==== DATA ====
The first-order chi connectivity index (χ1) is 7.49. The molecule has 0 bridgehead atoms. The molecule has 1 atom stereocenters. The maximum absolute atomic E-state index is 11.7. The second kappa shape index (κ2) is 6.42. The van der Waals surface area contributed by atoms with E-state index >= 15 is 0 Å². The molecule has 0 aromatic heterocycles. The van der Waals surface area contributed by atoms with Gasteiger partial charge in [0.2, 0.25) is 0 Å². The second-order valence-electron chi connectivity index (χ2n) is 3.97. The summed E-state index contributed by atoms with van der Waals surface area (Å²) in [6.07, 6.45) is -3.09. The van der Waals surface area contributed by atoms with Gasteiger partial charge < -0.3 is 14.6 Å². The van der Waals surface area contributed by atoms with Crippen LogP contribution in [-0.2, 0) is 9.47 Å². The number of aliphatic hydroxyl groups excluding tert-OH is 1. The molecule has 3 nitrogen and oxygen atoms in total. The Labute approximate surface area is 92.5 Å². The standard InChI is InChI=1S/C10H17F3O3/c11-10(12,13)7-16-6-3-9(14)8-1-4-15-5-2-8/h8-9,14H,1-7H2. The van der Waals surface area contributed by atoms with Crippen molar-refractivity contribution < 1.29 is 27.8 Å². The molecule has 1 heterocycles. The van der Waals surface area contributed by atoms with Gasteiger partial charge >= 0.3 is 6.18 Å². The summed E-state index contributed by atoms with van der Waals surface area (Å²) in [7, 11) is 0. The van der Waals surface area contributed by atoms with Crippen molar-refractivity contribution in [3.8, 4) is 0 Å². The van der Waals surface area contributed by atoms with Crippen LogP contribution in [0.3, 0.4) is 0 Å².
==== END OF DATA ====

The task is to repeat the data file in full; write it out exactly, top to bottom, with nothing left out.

The first-order chi connectivity index (χ1) is 7.49. The molecule has 0 bridgehead atoms. The molecule has 1 atom stereocenters. The maximum absolute atomic E-state index is 11.7. The second kappa shape index (κ2) is 6.42. The van der Waals surface area contributed by atoms with E-state index >= 15 is 0 Å². The molecule has 0 aromatic heterocycles. The van der Waals surface area contributed by atoms with Gasteiger partial charge in [0.2, 0.25) is 0 Å². The second-order valence-electron chi connectivity index (χ2n) is 3.97. The summed E-state index contributed by atoms with van der Waals surface area (Å²) in [6.07, 6.45) is -3.09. The van der Waals surface area contributed by atoms with Gasteiger partial charge < -0.3 is 14.6 Å². The van der Waals surface area contributed by atoms with Crippen LogP contribution in [-0.2, 0) is 9.47 Å². The number of aliphatic hydroxyl groups excluding tert-OH is 1. The molecule has 3 nitrogen and oxygen atoms in total. The Labute approximate surface area is 92.5 Å². The standard InChI is InChI=1S/C10H17F3O3/c11-10(12,13)7-16-6-3-9(14)8-1-4-15-5-2-8/h8-9,14H,1-7H2. The van der Waals surface area contributed by atoms with Crippen molar-refractivity contribution < 1.29 is 27.8 Å². The molecule has 1 heterocycles. The van der Waals surface area contributed by atoms with Gasteiger partial charge >= 0.3 is 6.18 Å². The summed E-state index contributed by atoms with van der Waals surface area (Å²) in [7, 11) is 0. The van der Waals surface area contributed by atoms with Crippen molar-refractivity contribution in [3.8, 4) is 0 Å². The van der Waals surface area contributed by atoms with Crippen LogP contribution in [0.3, 0.4) is 0 Å².